During World War II Indian cinema was in stagnation, mostly due to pressure from British colonial authorities, which forced directors to make documentary propaganda about allied troops' success. It was in the 1940s with the help of economic and political situation, as well as severe censorship, that a new popular genre was born - so-called masala style – known today as Bollywood film. Masala is the name for a mixture of spices used in Indian cuisine, and Bollywood or masala film follows a similar recipe, mixing at least six songs accompanied by interesting choreography, with a plot which incorporates elements of melodrama and romantic comedy. Thanks to the post-war economic boom, Bombay became the centre of masala film in the 1940s, as it still is today. As all films before it, this genre was also partly inspired by traditional performance arts, but in the following decades it promoted new values of post colonial India through populist subgenres, including elements of modern lifestyle, but not renouncing tradition.

Great bloom in Indian cinema happened in the 1950s with new film directors on the scene whose style differed from the popular masala film. Those young filmmakers, inspired by Nehru's socialist ideas, see film as socially engaged art. They produced some of Indian film classics, such as Mehboob Khan (Mother India, 1957), Bimal Roy (founder of Indian neorealism: Do Bigha Zamin, Two Acres of Land, 1953), Guru Dutt's Pyaasa (Thirsty, 1957.), actor, director and producer Raj Kapoor (created and embodied the character of Raju, Indian equivalent of Charlie Chaplin who became the symbol of Indian proletariat in Awaara, The Vagabond, 1951), and others.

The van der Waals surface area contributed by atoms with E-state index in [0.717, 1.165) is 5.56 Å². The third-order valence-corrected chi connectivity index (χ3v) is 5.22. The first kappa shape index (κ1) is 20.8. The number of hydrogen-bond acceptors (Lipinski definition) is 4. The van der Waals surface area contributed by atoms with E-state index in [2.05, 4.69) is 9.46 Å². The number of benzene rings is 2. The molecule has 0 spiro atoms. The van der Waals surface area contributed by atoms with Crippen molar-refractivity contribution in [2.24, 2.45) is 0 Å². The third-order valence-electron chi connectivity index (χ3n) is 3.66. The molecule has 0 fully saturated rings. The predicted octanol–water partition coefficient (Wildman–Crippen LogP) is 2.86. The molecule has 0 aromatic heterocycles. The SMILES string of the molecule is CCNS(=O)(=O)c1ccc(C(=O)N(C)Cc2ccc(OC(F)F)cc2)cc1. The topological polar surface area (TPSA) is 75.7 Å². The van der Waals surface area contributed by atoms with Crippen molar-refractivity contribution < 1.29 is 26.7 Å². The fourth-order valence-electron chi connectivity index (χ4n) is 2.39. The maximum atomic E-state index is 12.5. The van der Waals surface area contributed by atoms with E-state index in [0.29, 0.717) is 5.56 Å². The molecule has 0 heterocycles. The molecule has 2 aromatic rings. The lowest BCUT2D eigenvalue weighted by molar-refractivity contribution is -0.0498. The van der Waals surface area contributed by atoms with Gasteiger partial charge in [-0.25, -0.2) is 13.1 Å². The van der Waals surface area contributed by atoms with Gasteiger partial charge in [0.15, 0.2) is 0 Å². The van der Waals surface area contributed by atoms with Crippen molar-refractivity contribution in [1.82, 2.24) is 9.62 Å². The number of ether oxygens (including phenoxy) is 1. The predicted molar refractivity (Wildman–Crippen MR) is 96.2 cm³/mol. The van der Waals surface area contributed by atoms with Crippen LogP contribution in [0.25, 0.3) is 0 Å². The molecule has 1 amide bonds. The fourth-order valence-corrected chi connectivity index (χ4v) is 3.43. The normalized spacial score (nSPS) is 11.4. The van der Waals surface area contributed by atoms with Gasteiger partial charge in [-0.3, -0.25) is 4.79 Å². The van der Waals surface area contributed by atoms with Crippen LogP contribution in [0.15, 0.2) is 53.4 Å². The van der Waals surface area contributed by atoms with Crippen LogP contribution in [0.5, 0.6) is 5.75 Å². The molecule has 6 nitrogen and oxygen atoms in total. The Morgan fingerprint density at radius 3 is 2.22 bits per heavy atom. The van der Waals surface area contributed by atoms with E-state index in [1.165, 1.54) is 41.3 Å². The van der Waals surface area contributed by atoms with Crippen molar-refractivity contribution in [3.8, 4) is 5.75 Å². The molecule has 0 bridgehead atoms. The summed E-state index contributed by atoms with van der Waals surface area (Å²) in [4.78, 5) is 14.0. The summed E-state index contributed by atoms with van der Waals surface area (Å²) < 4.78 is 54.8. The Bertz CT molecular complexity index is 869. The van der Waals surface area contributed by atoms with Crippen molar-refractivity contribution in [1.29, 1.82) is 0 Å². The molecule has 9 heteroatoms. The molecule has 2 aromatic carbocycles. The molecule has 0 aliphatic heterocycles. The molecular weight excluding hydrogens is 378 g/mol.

In the east of the country, in Kolkata, still the most famous and most recognised Indian director, Satyajit Ray, debuted in the mid 1950s. The first part of his trilogy about Apu, Pater Panchali (Song of the Little Road, 1955), based on the novel by Bibhutibhushan Bandyopadhyay, was awarded "Best Human Document" in Cannes. This film, as the other two in the trilogy, Aparajito (The Unvanquished, 1956) and Apu Sansar (The World of Apu, 1959), was clearly influenced by Italian neorealism, and documentary approach to filming. At the same time, another interesting director emerged on the scene in Bengal, Ritwik Ghatak, who detaches himself from the commercial masala film with his emphasised poetics. Due to his non-linear drama structure and at times illogical mixture of sound and visual background, he was not well received during his lifetime, and the value of his films was completely unrecognised following his death. Mrinal Sen is the third Bengali director who is the most responsible for the development of auteur film and he is the main representative of political film. Parts of his trilogy (Interview, 1970; Calcutta '71, Kolkata '71, 1972.; Padatik, The Guerilla Fighter, 1973), where he intertwines elements of documentary and feature film are still considered the most important examples of socially engaged political film in India. These three directors were the ambassadors of Indian cinema on the global stage, simultaneously offering an alternative to Bollywood film and opened the door to auteur film in India.
(Etami Borjan)